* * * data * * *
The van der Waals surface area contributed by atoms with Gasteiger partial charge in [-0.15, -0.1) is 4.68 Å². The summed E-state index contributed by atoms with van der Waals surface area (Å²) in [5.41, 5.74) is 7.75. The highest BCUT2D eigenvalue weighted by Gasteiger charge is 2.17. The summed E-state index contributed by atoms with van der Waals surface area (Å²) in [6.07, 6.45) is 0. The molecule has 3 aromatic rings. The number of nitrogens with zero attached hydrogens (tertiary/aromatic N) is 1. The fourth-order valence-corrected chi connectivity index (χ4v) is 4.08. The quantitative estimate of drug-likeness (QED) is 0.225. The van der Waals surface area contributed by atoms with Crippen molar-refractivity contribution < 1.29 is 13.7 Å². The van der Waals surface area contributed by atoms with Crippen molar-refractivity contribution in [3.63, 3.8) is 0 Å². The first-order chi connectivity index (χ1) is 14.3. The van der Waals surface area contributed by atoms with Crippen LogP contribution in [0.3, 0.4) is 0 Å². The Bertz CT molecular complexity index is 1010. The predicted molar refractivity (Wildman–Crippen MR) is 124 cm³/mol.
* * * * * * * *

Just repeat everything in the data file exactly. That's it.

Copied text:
The van der Waals surface area contributed by atoms with Gasteiger partial charge in [-0.15, -0.1) is 4.68 Å². The summed E-state index contributed by atoms with van der Waals surface area (Å²) in [5.41, 5.74) is 7.75. The highest BCUT2D eigenvalue weighted by Gasteiger charge is 2.17. The summed E-state index contributed by atoms with van der Waals surface area (Å²) in [6.07, 6.45) is 0. The molecule has 3 aromatic rings. The number of nitrogens with zero attached hydrogens (tertiary/aromatic N) is 1. The fourth-order valence-corrected chi connectivity index (χ4v) is 4.08. The quantitative estimate of drug-likeness (QED) is 0.225. The van der Waals surface area contributed by atoms with Crippen molar-refractivity contribution < 1.29 is 13.7 Å². The van der Waals surface area contributed by atoms with Crippen molar-refractivity contribution in [3.63, 3.8) is 0 Å². The first-order chi connectivity index (χ1) is 14.3. The van der Waals surface area contributed by atoms with Crippen LogP contribution in [0.3, 0.4) is 0 Å². The Bertz CT molecular complexity index is 1010. The predicted molar refractivity (Wildman–Crippen MR) is 124 cm³/mol.